Eligibility for Waivers of Inadmissibility in Fairfax

The grounds of inadmissibility apply to anyone who is determined to be seeking admission to the US. It applies to people who are seeking adjustment status from within the United States, and it to anyone who is applying to enter the US from abroad.  If an individual has arrived in the US illegally, they are placed into removal proceedings. At that point, they are deemed to be an applicant for admission for a waiver. When determining waivers of inadmissibility eligibility in Fairfax, a waivers of inadmissibility attorney can be helpful in taking all necessary considerations in preparation for their client.

Determining Eligibility

An I-601 waiver can be filed for criminal grounds of inadmissibility by an immigrant whose spouse, parent, or child is a US citizen or permanent resident. The person, in this case, needs to prove that their qualifying relative will suffer extreme and unusual hardship if they are not admitted to the US. In other cases, there are other waivers available that do not require hardship. For instance, a self-petitioning abused spouse or child of a US citizen can apply for a waiver under the Violence Against Women Act, which does not require the hardship to a qualifying relative.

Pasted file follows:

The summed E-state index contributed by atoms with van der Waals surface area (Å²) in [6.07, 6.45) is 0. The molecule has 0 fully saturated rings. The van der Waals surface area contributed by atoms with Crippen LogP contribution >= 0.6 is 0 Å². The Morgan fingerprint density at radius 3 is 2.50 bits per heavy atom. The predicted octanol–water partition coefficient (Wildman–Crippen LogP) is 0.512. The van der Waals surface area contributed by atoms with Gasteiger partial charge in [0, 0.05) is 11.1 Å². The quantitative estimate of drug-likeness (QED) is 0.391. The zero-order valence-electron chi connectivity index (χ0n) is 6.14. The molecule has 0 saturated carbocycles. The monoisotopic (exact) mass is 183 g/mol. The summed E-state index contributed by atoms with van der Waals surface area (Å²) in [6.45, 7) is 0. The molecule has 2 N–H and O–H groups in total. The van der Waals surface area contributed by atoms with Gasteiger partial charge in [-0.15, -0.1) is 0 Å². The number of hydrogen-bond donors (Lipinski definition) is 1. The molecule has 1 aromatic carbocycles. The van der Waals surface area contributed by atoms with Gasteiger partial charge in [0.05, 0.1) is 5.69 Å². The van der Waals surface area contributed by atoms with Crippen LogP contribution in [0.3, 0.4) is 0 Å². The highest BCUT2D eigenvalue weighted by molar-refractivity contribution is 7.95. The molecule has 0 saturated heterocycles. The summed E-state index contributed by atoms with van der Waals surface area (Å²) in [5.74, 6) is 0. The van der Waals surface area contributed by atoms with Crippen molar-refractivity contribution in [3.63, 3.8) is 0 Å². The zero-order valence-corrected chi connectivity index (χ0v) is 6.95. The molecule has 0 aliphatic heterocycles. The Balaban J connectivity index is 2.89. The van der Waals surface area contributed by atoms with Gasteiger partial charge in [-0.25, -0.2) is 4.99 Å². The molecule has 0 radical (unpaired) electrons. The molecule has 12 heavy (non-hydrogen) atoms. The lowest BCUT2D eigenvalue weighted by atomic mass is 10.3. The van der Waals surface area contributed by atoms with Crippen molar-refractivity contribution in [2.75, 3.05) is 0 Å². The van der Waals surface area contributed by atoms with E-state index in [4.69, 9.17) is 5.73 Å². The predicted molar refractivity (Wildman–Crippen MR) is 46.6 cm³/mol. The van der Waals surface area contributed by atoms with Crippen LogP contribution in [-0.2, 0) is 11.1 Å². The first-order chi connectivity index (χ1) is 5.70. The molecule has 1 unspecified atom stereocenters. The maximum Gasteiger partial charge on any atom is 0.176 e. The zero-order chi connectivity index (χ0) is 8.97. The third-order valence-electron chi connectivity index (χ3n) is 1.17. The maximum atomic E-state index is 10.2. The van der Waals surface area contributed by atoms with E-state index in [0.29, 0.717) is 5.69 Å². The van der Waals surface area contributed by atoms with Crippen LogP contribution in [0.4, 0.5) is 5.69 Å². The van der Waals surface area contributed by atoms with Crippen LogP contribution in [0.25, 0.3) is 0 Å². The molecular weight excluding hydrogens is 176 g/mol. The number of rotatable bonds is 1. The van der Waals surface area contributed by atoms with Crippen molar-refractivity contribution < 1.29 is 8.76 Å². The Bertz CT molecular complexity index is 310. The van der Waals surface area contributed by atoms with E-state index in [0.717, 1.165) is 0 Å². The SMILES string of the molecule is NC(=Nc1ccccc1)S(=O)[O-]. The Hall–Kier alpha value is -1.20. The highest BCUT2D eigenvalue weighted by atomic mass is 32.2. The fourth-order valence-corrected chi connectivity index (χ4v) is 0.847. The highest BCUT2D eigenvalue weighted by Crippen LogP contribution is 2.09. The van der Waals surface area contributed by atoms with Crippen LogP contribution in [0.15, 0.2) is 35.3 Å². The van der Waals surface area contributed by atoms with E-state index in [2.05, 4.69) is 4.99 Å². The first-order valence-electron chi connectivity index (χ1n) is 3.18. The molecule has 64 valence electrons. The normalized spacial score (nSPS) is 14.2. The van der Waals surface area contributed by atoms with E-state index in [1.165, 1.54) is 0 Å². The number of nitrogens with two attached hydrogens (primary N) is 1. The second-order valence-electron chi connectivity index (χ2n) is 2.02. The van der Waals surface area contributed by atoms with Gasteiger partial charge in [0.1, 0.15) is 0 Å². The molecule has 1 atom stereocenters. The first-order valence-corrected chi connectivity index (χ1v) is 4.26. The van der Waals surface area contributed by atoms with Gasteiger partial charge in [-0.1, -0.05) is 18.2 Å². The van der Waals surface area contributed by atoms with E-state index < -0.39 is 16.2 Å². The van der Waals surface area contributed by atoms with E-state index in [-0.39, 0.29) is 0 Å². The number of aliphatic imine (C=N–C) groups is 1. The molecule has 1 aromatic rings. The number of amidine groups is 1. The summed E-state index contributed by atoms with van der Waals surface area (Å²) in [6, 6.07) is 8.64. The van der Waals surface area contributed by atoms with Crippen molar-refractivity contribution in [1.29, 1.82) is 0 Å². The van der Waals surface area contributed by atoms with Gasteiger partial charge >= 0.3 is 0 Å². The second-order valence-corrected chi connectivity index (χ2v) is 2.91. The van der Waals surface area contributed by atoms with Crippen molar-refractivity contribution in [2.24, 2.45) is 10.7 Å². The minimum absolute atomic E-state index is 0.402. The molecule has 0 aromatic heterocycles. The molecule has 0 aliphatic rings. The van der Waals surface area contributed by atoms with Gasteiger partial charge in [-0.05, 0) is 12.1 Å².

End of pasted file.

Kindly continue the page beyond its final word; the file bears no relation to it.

That is only for people who are applying specifically under that section of law or under the VAWA provisions, as well as people who have been found inadmissible on prostitution grounds someone can apply for a waiver if they can show that they have been rehabilitated and that their admission is not contrary to the national welfare or security of the United States.

In other cases, a person can apply for a waiver for a criminal inadmissibility in Fairfax determination based on a single crime involving moral turpitude, or a simple possession conviction of 30 grams or less of marijuana, if that conviction occurred more than 15 years before the date that a person is applying for admission. Then a person must also prove that his or her admission is not contrary to the National Welfare Safety and Security of the United States, In those cases, a person does not actually have proved hardship.

Requirements

Eligibility does not depend on racial, religious, political, or other background affiliations. Those kinds of factors only really come into play when a person is applying for asylum or protection under the Convention Against Torture, or a similar type of humanitarian-based statute.

There is not an age requirement to apply to fill up the form, but a person is generally not going to be deemed inadmissible for criminal grounds if they are a minor. A minor can apply for a waiver in some cases, but in most cases, the grounds of inadmissibility will not begin to apply to them.

What to Expect

A person needs to be absolutely certain they understand all the reasons they are may be deemed inadmissible. That way, they can ensure they are applying for the correct waivers. A large amount of documentation is needed in order to prove extreme hardships to a qualifying relative. Someone in this situation needs as much documentation of their hardship as possible, along with why it is out of the norm.